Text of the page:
During Apple's financial conference call, Apple's CEO Tim Cook noted that "We are also continuing to grow our mobility partner program. We added more than 25 partners in the December quarter, bringing the total to over 90. One great example of our progress in the enterprise is Eli Lilly, who boosted sales productivity by equipping 15,000 field-based personnel across the world with iPad. A leader in mobile in technology, Lilly has eliminated laptops in the field, and is upgrading its U.S. field sales teams to iPad Pro."
Today, ABC news in Indianapolis reported that "Eli Lilly and Co. is participating in a secretive program with tech giant Apple to make the iPad more business-friendly.
Apple, whose products are largely geared toward consumers, wants the iPad to become a player in the lucrative commercial technology market at a time when tablet sales are plunging. Relatively few details are known about the program and how its partners work with Apple.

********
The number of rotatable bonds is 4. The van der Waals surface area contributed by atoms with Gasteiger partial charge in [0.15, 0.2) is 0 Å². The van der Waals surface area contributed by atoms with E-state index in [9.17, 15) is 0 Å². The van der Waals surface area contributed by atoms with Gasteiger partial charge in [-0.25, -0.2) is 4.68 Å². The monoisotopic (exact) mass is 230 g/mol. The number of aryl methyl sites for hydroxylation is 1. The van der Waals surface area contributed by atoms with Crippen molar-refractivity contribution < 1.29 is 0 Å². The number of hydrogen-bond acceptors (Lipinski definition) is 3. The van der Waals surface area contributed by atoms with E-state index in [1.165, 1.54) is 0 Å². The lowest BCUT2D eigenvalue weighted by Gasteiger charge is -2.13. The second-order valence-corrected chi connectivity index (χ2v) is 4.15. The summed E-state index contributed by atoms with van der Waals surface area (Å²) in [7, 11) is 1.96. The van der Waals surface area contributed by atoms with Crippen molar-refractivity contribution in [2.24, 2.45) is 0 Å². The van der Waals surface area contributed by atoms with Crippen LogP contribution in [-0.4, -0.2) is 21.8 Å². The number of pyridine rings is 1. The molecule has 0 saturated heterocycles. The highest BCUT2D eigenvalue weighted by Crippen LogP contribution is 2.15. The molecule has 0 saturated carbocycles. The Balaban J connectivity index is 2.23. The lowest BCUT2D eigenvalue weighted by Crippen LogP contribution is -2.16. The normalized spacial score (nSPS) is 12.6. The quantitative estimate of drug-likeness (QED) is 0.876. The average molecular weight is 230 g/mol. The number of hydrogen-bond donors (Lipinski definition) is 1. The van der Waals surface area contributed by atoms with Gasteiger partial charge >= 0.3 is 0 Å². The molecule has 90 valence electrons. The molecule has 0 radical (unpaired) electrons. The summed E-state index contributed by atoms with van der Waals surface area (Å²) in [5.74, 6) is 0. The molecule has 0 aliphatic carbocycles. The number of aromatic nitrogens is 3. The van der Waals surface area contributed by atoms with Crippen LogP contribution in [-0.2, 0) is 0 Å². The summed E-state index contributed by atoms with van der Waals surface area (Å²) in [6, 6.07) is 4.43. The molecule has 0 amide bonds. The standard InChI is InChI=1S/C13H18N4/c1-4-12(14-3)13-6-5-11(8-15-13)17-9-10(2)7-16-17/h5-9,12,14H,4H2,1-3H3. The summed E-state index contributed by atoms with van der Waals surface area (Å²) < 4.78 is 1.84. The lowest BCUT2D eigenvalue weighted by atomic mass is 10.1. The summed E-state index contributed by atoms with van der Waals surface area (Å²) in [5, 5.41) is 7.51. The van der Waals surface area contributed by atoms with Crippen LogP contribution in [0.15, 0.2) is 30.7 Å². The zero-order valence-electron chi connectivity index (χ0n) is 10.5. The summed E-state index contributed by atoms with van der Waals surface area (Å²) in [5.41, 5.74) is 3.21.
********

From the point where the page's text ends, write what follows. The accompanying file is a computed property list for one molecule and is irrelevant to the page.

Lilly in a statement confirmed it has bought iPads for all sales representatives, district sales managers, account managers and "certain medical liaison roles" who work outside the company's Indianapolis headquarters. The statement did not refer to Apple's mobility partner program.
"Several years ago Lilly made the decision to equip all field-based employees with iPads and eliminate laptop computers for non-management sales employees," Lilly spokesman Mark Taylor said in a statement. "The goals were three-fold: enhance interactions with health care providers, improve sales representative productivity and reduce costs."
"Despite some initial challenges in the transition to a completely mobile platform, the program has been successful and we continue to assess options as technology and our processes change," he said.
Taylor declined to specify how many employees received iPads or how much Lilly spent on them. But if Cook's 15,000 employee count is accurate, Lilly almost certainly has spent millions of dollars on tablets — even before upgrading to the iPad Pro.